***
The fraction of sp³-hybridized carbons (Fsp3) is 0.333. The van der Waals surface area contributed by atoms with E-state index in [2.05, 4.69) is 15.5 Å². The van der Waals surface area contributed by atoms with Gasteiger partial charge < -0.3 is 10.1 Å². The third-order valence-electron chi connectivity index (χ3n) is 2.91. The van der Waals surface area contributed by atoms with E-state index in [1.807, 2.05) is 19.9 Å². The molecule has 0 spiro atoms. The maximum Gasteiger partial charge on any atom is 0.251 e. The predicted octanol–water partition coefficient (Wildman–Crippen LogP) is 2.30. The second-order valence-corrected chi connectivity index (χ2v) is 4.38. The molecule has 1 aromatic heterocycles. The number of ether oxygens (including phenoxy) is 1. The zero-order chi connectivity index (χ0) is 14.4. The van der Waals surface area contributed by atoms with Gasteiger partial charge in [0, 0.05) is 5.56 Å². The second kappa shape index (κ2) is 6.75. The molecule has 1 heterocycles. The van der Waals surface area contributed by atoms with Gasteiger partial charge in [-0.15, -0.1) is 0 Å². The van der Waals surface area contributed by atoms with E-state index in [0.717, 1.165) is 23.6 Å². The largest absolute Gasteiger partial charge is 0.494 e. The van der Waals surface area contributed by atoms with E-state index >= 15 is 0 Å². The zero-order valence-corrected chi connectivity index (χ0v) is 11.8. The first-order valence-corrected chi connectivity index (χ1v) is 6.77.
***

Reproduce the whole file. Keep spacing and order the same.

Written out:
The fraction of sp³-hybridized carbons (Fsp3) is 0.333. The van der Waals surface area contributed by atoms with E-state index in [2.05, 4.69) is 15.5 Å². The van der Waals surface area contributed by atoms with Gasteiger partial charge < -0.3 is 10.1 Å². The third-order valence-electron chi connectivity index (χ3n) is 2.91. The van der Waals surface area contributed by atoms with E-state index in [1.807, 2.05) is 19.9 Å². The molecule has 0 spiro atoms. The maximum Gasteiger partial charge on any atom is 0.251 e. The predicted octanol–water partition coefficient (Wildman–Crippen LogP) is 2.30. The second-order valence-corrected chi connectivity index (χ2v) is 4.38. The molecule has 1 aromatic heterocycles. The number of ether oxygens (including phenoxy) is 1. The zero-order chi connectivity index (χ0) is 14.4. The van der Waals surface area contributed by atoms with Gasteiger partial charge in [0, 0.05) is 5.56 Å². The second kappa shape index (κ2) is 6.75. The molecule has 1 heterocycles. The van der Waals surface area contributed by atoms with Gasteiger partial charge in [-0.15, -0.1) is 0 Å². The van der Waals surface area contributed by atoms with E-state index in [0.717, 1.165) is 23.6 Å². The largest absolute Gasteiger partial charge is 0.494 e. The van der Waals surface area contributed by atoms with E-state index >= 15 is 0 Å². The zero-order valence-corrected chi connectivity index (χ0v) is 11.8. The first-order valence-corrected chi connectivity index (χ1v) is 6.77.